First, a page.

In my last book, The Five-dollar Miracle, this is one of the themes weaved throughout the story. I believe that when in doubt, stick with your faith.
We usually think of a miracle as something unusual, out of the ordinary, of divine origin or intervention, and outside of our human ability. Miracles come in all sizes, but all miracles have a big impact. In my last story – The Five-dollar Miracle – what starts as a small one-time miracle ends up having a large scale impact. We view miracles as something divine, however, miracles happen in our earthly realm. The human element has to be present, and usually on the recipient side, although the giving side – the instrument – experiences the miracle as well. If we chose to see miracles in our everyday living, life would taste sweeter.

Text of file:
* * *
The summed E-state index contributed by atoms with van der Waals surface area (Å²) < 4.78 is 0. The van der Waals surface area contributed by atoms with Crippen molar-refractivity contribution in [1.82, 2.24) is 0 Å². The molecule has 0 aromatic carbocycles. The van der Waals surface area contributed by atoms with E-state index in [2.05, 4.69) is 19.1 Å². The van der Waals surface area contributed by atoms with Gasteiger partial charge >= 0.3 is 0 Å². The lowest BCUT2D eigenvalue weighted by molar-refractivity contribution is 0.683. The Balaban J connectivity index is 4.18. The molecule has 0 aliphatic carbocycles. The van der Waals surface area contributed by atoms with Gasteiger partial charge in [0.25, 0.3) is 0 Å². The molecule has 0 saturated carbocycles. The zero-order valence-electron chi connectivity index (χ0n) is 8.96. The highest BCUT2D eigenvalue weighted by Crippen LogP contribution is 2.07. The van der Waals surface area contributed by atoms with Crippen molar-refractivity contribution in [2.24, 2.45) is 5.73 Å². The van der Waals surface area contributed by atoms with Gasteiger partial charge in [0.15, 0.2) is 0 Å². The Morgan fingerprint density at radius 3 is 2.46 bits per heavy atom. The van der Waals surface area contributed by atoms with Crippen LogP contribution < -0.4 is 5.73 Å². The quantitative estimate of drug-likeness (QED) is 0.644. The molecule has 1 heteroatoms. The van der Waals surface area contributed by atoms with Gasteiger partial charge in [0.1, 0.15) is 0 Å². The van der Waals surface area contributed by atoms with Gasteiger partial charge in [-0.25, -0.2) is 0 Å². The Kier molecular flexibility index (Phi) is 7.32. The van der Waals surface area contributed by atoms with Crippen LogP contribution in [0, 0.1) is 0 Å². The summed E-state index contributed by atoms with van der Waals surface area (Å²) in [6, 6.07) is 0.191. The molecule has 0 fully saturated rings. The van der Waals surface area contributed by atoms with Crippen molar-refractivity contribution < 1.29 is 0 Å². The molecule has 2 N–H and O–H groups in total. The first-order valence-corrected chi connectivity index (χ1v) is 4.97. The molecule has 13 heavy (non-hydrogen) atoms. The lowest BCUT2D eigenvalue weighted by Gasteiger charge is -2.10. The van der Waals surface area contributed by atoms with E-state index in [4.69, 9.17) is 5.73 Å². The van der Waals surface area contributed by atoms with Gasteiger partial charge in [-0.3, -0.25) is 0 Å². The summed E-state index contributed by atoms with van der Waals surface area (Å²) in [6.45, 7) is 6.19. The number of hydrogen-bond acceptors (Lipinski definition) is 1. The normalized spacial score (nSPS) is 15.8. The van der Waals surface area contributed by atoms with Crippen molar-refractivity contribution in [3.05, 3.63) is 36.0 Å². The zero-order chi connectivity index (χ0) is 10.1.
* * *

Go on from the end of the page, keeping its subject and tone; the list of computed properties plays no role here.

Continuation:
Sometimes, synchronicity is a series of tiny miracles. Coincidences in our favor are small miracles too. Just think of all those instances in your life when you have said, “Wow, I got lucky,” or “A little bit more and it would have …” (fill the blank). I believe that each one of us have experienced a miracle (big or small) at one point in our lives. I have experienced many in my life. One of them, I will share with you on this post.